Calculating Oxidation State
Rules for Calculating Oxidation State
1. The charge on the molecule gives the total oxidation state for the molecule. Elements have an oxidation state of zero.
2. Group 1 elements have an oxidation state of +1, group 2 elements, +2.
3. Group 7 elements usually have an oxidation state of -1, but this can change depending on what it is bonded to.
4. Group 6 elements usually have an oxidation state of -2, except for peroxides or when bonded to halogens, where the oxidation states are -1 and +2 respectively.
5. Hydrogen atoms usually have an oxidation state of +1, except hydrides, which have an oxidation state of -1.
Oxidation and Reduction
In terms of electrons: oxidation involves loss of electrons, reduction involves gain of electrons. We can remember this using the mnemonic
If the electrons are on the left hand side it is reduction whereas if they are on the right hand side it is oxidation.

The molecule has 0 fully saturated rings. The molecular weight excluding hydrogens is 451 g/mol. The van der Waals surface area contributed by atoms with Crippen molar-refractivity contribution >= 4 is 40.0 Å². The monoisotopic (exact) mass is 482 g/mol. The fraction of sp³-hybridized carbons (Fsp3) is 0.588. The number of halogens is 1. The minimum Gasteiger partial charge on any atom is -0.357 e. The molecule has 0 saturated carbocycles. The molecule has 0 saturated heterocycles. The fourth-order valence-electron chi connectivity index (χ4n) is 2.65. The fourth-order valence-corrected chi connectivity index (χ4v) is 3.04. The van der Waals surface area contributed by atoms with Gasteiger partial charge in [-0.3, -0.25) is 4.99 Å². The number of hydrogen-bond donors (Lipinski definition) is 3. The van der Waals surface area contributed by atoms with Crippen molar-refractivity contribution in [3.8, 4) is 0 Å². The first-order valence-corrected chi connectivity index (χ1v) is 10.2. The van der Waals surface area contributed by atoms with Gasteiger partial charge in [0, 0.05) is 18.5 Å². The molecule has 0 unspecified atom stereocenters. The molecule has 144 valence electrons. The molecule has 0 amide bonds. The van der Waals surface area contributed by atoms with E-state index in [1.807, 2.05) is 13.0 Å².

In terms of oxidation state: oxidation involves an increase in oxidation state, whereas reduction involves a decrease in oxidation state.
Writing Balanced Redox Equations
1. Write down the half equations if not given - remember these must balance in terms of number of atoms and charge.
2. Balance the number of electrons in both equations.
3. Combine the left hand side of both equations and the right hand side of both equations, not including the electrons.
4. Remove spectator ions (those on both sides of the equation)
5. Make sure the equation balances in terms of atoms and charges.